Why South Africa’s land reform agenda is stuck

irin_newsDURBAN, 15 August 2013 (IRIN) – This year marks the 100th anniversary of the passage of the South African Land Act, which restricted black people from buying or occupying land except as employees of white people. The Act gave white people ownership of 87 percent of land, leaving the black majority to settle in the remaining 13 percent.

Although the law was replaced by a policy of land restitution when the African National Congress (ANC) government came to power more than 19 years ago, South Africa is still struggling to reverse the Act’s impact. There have been problems and controversies with both policy and implementation of the land reform agenda, which uses redistribution, restitution and tenure reform to make the much-needed changes. IRIN takes a look at some of the problems that have slowed reform.

Willing buyer, willing seller

The government’s restitution policy has taken a “willing buyer, willing seller” approach, as opposed to the expropriation route adopted by neighbouring Zimbabwe, which resulted in political, social and economic instability [].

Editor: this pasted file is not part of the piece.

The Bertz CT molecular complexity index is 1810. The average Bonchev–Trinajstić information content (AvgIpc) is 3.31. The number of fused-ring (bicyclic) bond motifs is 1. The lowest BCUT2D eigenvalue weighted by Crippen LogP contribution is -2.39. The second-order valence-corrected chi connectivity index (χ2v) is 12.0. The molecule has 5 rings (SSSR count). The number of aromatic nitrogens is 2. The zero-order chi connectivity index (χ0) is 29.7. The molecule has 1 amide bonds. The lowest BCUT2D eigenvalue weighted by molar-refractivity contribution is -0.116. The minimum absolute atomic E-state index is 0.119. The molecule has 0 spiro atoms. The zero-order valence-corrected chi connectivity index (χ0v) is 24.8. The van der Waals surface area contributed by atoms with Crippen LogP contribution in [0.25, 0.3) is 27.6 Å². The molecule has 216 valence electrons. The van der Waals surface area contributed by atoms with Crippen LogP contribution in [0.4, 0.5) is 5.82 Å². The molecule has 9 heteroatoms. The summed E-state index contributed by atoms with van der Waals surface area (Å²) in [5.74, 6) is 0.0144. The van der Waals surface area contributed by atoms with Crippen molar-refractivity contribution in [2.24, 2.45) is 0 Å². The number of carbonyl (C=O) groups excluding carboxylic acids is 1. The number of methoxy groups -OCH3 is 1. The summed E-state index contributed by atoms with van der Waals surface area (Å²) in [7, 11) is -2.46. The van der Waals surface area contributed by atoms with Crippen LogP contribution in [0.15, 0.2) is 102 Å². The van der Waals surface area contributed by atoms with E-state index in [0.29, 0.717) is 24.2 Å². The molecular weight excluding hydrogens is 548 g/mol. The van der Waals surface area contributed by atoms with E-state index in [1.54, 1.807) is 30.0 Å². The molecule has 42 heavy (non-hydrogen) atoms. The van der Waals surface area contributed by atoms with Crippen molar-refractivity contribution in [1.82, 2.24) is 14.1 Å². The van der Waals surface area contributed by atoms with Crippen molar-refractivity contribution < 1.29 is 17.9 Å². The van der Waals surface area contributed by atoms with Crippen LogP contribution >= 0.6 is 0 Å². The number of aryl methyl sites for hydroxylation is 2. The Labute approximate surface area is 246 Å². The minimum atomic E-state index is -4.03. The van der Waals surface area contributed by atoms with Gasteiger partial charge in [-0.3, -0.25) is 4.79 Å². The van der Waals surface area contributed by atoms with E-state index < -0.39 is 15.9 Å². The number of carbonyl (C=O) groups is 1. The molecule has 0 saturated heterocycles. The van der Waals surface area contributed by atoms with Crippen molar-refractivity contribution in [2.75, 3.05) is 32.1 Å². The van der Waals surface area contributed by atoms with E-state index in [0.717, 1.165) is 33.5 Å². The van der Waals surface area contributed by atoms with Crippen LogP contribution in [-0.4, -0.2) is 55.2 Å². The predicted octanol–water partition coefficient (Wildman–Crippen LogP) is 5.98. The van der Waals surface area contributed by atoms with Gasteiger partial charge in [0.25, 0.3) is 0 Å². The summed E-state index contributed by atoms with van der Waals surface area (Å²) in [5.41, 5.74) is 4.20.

The South African government has been paying market value for the disputed land before it is handed over to the original owners, who were dispossessed during apartheid.

But the government admits the process has siphoned off its resources and delayed the reform process considerably. It had been paying twice as much for land restitution as it was for distribution.

Rural Development and Land Reform Minister Gugile Nkwinti told parliament recently that from 1994 to 31 January 2013 the government spent over US $1.2 billion buying 4.1 billion hectares of land for redistribution, while spending over $1.6 billion on 1.4 billion hectares for restitution [ ].

“The small, white landed class has benefited R10.8 billion [over $1 billion] from land acquired, while the 71,292 working class claimants benefited R6 billion [about $600 million],” said the minister. Nkwinti also indicated that “claimants have chosen financial compensation over land restoration. This is a reflection of poverty, unemployment and income want”.

Critics on the left argue it also reflects the lack of a coherent strategy to enhance food security, aid poor urban populations living on marginal land, aid the predominantly black rural population, and support emerging black small and commercial farmers. Government detractors on the right have called land reform a ticking time bomb that could turn South Africa into Zimbabwe.

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